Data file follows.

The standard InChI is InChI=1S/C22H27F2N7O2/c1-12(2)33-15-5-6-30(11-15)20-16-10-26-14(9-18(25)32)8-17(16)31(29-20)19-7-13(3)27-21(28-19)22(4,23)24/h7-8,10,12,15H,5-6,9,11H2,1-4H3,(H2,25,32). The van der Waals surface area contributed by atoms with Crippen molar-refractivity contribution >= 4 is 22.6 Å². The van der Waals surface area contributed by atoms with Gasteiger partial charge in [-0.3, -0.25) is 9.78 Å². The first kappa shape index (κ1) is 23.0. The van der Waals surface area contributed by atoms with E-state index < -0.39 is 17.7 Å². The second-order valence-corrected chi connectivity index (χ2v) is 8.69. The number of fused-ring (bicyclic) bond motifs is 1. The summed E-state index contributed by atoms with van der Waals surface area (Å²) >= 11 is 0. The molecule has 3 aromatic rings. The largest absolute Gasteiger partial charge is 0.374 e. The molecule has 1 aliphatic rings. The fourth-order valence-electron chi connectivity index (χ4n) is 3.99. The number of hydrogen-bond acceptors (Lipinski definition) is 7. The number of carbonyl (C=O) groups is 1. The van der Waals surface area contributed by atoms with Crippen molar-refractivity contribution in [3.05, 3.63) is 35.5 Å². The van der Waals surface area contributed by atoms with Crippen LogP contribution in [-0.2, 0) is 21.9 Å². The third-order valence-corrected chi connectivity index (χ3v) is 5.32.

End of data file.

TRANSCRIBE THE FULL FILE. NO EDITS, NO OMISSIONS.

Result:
The standard InChI is InChI=1S/C22H27F2N7O2/c1-12(2)33-15-5-6-30(11-15)20-16-10-26-14(9-18(25)32)8-17(16)31(29-20)19-7-13(3)27-21(28-19)22(4,23)24/h7-8,10,12,15H,5-6,9,11H2,1-4H3,(H2,25,32). The van der Waals surface area contributed by atoms with Crippen molar-refractivity contribution >= 4 is 22.6 Å². The van der Waals surface area contributed by atoms with Gasteiger partial charge in [-0.3, -0.25) is 9.78 Å². The first kappa shape index (κ1) is 23.0. The van der Waals surface area contributed by atoms with E-state index < -0.39 is 17.7 Å². The second-order valence-corrected chi connectivity index (χ2v) is 8.69. The number of fused-ring (bicyclic) bond motifs is 1. The summed E-state index contributed by atoms with van der Waals surface area (Å²) >= 11 is 0. The molecule has 3 aromatic rings. The largest absolute Gasteiger partial charge is 0.374 e. The molecule has 1 aliphatic rings. The fourth-order valence-electron chi connectivity index (χ4n) is 3.99. The number of hydrogen-bond acceptors (Lipinski definition) is 7. The number of carbonyl (C=O) groups is 1. The van der Waals surface area contributed by atoms with Crippen molar-refractivity contribution in [3.05, 3.63) is 35.5 Å². The van der Waals surface area contributed by atoms with Crippen LogP contribution in [-0.2, 0) is 21.9 Å². The third-order valence-corrected chi connectivity index (χ3v) is 5.32.